September 14, 2012 at 8:38 pm |
  17. Alex Santana

    I just saw Romney's hack spokeman today, Richard Williamson. Why is that all the GOP mouthpieces are huge headed, ugly men? Look at Williamson...huge headed fool...look at Limbaugh...huge headed fool. Is it a requisite that to be a GOP spokesperson you have to be big headed and dog ugly? Williamson is the biggest fool of the day trying to blame Obama administration for the uprising in the Middle East. And the GOP lapdogs who suck this up are really to be pitied. Yuck..

    September 14, 2012 at 8:26 pm |
    • slim

      Romney look like Mr Ed a little bit.

      September 14, 2012 at 8:32 pm |
    • End Religion

      "Romney look like Mr Ed a little bit."
      He was created in god's image.

      September 14, 2012 at 8:35 pm |
    • jerseyjoe

      Which end of Mr. Ed are you referring to?

      September 14, 2012 at 8:48 pm |
    • sqeptiq

      Which end of god are you referring to?

      September 14, 2012 at 9:19 pm |
  18. SNAPPA

    First and foremost "god" does not belong in politics, period!! Second I love the photo in this article, look at them looking all sophisticated and trying to be all professional as if they were at a real college. Too funny.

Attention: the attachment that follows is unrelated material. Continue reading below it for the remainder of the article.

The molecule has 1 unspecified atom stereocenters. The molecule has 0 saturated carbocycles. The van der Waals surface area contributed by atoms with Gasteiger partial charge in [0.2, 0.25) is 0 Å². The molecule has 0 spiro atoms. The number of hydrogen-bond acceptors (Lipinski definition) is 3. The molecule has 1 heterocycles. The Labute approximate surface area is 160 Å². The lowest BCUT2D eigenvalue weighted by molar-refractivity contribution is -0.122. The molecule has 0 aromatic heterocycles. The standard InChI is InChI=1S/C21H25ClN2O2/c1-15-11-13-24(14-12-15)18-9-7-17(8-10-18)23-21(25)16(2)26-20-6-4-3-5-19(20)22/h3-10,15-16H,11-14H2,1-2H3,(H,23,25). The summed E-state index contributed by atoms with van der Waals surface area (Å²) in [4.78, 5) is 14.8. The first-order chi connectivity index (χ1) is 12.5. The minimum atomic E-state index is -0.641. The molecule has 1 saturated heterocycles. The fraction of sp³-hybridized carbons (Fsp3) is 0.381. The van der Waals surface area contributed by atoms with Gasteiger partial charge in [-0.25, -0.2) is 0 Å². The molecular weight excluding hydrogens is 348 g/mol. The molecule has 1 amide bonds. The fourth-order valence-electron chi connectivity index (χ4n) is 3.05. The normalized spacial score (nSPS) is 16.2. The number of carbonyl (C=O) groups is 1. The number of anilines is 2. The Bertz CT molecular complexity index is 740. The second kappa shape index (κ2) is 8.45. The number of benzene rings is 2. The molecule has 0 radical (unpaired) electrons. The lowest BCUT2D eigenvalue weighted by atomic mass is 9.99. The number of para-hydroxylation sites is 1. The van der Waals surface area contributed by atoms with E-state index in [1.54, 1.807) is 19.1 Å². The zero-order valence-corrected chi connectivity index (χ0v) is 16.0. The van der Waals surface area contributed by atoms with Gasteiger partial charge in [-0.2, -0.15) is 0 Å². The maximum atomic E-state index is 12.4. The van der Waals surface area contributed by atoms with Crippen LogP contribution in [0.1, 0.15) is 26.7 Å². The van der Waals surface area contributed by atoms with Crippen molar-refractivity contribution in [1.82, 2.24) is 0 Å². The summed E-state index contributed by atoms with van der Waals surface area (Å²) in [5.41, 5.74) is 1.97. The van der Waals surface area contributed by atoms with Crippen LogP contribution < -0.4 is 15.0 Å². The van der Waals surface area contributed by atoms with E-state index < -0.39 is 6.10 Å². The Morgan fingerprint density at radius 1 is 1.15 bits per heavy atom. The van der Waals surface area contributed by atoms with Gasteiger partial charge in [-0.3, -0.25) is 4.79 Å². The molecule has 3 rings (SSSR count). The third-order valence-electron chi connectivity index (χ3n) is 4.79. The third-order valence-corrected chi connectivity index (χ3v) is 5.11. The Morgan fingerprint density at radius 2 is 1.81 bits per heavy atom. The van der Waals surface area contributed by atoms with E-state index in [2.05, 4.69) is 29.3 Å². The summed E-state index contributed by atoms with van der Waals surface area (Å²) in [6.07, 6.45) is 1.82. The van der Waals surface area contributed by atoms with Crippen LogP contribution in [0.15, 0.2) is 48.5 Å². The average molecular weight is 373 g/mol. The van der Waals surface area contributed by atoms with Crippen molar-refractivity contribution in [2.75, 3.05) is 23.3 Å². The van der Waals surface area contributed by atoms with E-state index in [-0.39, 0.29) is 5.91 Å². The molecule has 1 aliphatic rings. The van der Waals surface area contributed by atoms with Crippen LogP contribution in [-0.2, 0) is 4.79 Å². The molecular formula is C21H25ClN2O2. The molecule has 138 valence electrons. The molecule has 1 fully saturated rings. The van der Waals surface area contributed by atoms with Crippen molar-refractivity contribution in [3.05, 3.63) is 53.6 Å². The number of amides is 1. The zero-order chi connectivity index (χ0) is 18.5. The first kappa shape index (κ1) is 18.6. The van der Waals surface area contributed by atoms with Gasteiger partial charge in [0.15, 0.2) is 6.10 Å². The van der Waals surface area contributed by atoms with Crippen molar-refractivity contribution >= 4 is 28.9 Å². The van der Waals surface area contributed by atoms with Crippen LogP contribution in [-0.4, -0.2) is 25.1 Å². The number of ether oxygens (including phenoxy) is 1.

September 14, 2012 at 8:24 pm |
    • Paininyourass

      What is wrong with you bigoted so called Christians? You should be up in arms! Your hate spewing DemiGODS should be preaching disgust and sending out burning and lynching mobs from their pulpits for even entertaining the thought that a DEMON inspired CULT such as the murdering (see Google Mormon massacre) polygamists, child molesting pedophiles called MORMONS could possible be running for POTUS.
      If a WHITE so called Christian was running against a Satan worshiping CULT such a the Mormons, with a Catholic side kick, you and your version of Jesus would fall off your CROSSES, but NO. The fact that a Christian BLACK man is running against a WHITE MORMON (cult in your book) is all good.
      I have and still sit in a pew every Sunday and listen to how The Fundamentalist Church of Jesus Christ of Latter-Day Saints, Islam, Christian Science, Jehovah Wittiness, Buddha, and on and on and on are nothing but CULTS and going to hell.